Unity's been hard to come by where Old Town's bar-laden NW 3rd is concerned, but the neighborhood's relatively agreed on this point: Weekend street closures in the "entertainment district" need to end.

The weekly barricades, begun under Mayor Sam Adams and pushed by his successor, have hurt business and made the area unwelcoming, a trio of committees recently found.

Now, Mayor Charlie Hales wants his city council colleagues to approve another year-long extension—with an asterisk.

On Wednesday, Hales will float an ordinance [pdf] that keeps the street closures on the books. There's language in the ordinance about possible experimentation—stuff like the recent project that shut down two lanes of Northwest 3rd for bike and pedestrian use—but no hard changes.

"During this 1-year street closure extension, the PPB and Mayor’s Office will be flexible with both the boundary and time schedule and work with the OTCTCA and immediately test alternatives to mitigate impacts to neighborhood businesses, residents and stakeholders," the document says.

That language may not assuage Old Town/Chinatown's business owners, who formed up under the closures and have said the policy should be allowed to sunset at the end of this month, as scheduled.

"That’s a big deal for us," Dan Lenzen, part owner of Dixie Tavern and one of the founders of the relatively new Old Town Hospitality Group, said last month. "If it's an ordinance it's harder to change. Everybody wants the ordinance to go away."

Well, except for the mayor.

Lenzen's group has pushed allowing a single lane of traffic through the closure area—NW 3rd from Everett to Burnside, and NW Davis and Couch from 2nd to 4th—during the crush of bar traffic on Fridays and Saturdays. Businesses say the barricades give an otherwise bustling bar area a "prison camp" feel. They've advocated longer-term changes, like a "road diet" to cut car lanes and create a more walkable neighborhood. But in the short term, bar owners say, the street closures need alterations.

It's not just bars, either. An advisory committee convened by Hales recently recommended the street closures be killed in their current form. So did the Old Town Chinatown Community Association.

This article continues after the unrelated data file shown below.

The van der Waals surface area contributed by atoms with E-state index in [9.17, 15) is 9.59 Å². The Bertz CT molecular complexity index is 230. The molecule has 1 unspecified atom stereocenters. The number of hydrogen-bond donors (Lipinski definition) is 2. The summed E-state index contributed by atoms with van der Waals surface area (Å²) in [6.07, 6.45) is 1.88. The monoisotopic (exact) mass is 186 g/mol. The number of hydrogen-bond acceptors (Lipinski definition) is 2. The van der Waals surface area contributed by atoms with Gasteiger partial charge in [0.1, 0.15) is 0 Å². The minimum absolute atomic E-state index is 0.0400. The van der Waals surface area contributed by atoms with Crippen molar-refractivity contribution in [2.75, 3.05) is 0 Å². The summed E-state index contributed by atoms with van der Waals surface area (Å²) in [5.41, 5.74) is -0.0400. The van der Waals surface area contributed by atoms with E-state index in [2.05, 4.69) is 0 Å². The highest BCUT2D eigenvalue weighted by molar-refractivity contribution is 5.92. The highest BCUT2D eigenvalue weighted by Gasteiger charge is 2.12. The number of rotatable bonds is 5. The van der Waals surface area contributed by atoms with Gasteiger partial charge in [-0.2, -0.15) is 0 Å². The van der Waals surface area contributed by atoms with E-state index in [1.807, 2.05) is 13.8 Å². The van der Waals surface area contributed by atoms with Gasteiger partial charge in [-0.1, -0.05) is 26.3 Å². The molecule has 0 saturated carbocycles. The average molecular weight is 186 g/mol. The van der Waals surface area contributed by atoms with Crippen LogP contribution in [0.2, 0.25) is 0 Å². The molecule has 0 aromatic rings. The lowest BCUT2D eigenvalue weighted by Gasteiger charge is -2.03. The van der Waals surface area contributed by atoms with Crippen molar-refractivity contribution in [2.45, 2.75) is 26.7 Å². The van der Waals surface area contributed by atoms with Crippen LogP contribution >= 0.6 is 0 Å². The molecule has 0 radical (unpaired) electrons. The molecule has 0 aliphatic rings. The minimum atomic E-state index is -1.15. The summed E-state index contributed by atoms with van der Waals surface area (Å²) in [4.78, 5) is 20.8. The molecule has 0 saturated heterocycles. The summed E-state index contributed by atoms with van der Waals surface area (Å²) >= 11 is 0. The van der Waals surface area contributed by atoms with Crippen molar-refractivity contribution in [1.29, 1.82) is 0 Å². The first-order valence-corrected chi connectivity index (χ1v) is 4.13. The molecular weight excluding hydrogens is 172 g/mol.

And Hales' office says it takes those recommendations seriously. But it still wants a law on the books.

"We want to go forward with another one year extension, but embedded in that is a commitment to experimentation," says Chad Stover, a project manager in Hales' office. "It’s too early to say whether we’re going to open up one lane of traffic."

One possibility that seems likely: The closures will shrink, stretching from W Burnside to NW Davis instead of NW Everett. That's a solution that's been pushed relentlessly by Old Town Pizza owner Adam Milne, who says his business has been harmed by this experiment.

The street closures were implemented at the very end of Adams' tenure. They've since been extended twice at Hales' urging. A year ago, the mayor pushed for a two-year extension to the project, arguing it had increased safety and cut crime in a problematic area. Hales backed that down to one year amid concerns from neighbors.

Despite controversy, the project has prompted bar and restaurant owners to organize in ways they never have. That effort spurred discussions about changes to the neighborhood, which prompted the organization Better Block PDX to build a "pop-up plaza" in the neighborhood earlier this month. People liked it!

Update, 1:40 pm: Turns out business owners—who had demanded the street closure ordinance be allowed to sunset—are pretty happy with the document Hales' staff has crafted.

"Gotta start somewhere," says Lenzen, who says the ordinance language encouraging experimentation is heartening. The Old Town Chinatown Community Association will support the new ordinance, Lenzen says.